"The next day the great crowd that had come for the festival heard that Jesus was on his way to Jerusalem. They took palm branches and went out to meet him, shouting,
'Blessed is he who comes in the name of the Lord!'
'Blessed is the king of Israel!'" (John 12:12-13)
As a child, to me, Palm Sunday always meant a chilly procession outside in the not-quite-warm weather, looking forward to a shortened school week ahead, and, of course, a day of my mother teaching me how to braid and weave sets of palms - in twos, threes, and fours. To this day, I still can't quite get the beginning to the four-palm fold right.
Growing up, I came to realize that Palm Sunday was much more important than the palms we are given at church. Jesus enters Jerusalem to a great fanfare, and the people of Jerusalem welcome him with praise and love, shouting, "Blessed is the king of Israel!" Despite this celebratory entrance with his apostles, Jesus is betrayed and crucified only five days later by hateful authority and angry crowds who mock him and beat him for being the Son of God. Jesus entered the city on a peaceful donkey, but wept over Jerusalem, knowing that his time of suffering was near.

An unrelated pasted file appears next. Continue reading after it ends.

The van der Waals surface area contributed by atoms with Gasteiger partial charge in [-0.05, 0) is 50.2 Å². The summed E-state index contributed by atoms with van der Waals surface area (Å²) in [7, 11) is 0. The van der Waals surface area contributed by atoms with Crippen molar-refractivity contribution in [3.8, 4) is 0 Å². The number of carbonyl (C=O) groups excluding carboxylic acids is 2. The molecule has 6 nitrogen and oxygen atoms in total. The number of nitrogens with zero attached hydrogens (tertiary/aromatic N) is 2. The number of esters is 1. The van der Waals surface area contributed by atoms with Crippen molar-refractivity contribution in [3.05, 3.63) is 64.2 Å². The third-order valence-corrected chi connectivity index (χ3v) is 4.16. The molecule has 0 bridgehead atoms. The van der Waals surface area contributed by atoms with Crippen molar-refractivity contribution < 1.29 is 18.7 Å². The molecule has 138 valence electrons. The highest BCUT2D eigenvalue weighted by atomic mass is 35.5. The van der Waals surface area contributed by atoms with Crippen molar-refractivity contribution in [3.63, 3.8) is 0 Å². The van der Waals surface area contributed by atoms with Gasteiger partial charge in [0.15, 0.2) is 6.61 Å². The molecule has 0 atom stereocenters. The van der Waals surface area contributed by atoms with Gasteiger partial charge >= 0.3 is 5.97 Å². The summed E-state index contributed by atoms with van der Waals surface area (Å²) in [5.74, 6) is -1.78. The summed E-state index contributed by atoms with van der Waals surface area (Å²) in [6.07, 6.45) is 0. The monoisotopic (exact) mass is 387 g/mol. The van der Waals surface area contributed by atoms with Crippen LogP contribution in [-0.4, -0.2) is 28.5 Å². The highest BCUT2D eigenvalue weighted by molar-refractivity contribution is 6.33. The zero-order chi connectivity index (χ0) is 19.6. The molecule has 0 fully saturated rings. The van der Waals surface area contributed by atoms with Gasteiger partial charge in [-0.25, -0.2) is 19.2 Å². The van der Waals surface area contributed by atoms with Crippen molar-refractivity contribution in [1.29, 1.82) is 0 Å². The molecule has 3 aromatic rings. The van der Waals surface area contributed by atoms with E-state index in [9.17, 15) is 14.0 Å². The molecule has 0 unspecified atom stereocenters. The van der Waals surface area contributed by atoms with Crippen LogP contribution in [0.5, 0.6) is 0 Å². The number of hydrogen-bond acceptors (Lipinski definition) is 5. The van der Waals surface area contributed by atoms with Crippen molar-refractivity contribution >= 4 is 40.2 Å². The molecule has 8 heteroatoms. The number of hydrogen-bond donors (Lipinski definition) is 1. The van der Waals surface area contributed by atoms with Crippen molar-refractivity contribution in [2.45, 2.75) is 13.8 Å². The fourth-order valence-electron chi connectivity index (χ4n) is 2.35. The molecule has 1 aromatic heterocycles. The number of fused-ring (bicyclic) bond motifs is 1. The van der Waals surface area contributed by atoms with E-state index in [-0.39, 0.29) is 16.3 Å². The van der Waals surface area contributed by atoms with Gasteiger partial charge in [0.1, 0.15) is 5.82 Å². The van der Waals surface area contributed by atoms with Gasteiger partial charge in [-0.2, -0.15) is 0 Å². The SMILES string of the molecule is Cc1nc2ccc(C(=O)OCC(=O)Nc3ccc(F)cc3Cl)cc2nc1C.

Each of the four Gospels tells the story of Jesus' entrance to Jerusalem and the celebration that greeted him. Many Catholic churches have processions to imitate the procession of Jesus into Jerusalem. Red is worn by priests to represent the inevitable sacrifice that He faced as He entered the city. In 1970, Palm Sunday was combined with Passion Sunday, on which the narrative of the Passion is read in three parts - the narrator, Christ, and the people. The full title of the day is now Palm Sunday of the Passion of the Lord.
Countries throughout the world celebrate Palm Sunday in a variety of ways. Processions are the most common form of celebrations, and palms or a similar branch are distributed and placed in homes. In India and Lithuania, flowers are used as well as palms. Malta, Belgium, and The Philippines decorate and carry statues of Jesus in large processions, and Spain and Poland weave and build elaborate shapes with their palms. Many palms are saved and kept until the next Lent, when they are used to create the ashes for Ash Wednesday.
So this year, when we receive our palm fronds in the back of church, we should remember the sacrifice Jesus made as he rode over the palms in Jerusalem, and look forward to the Resurrection on the following Sunday.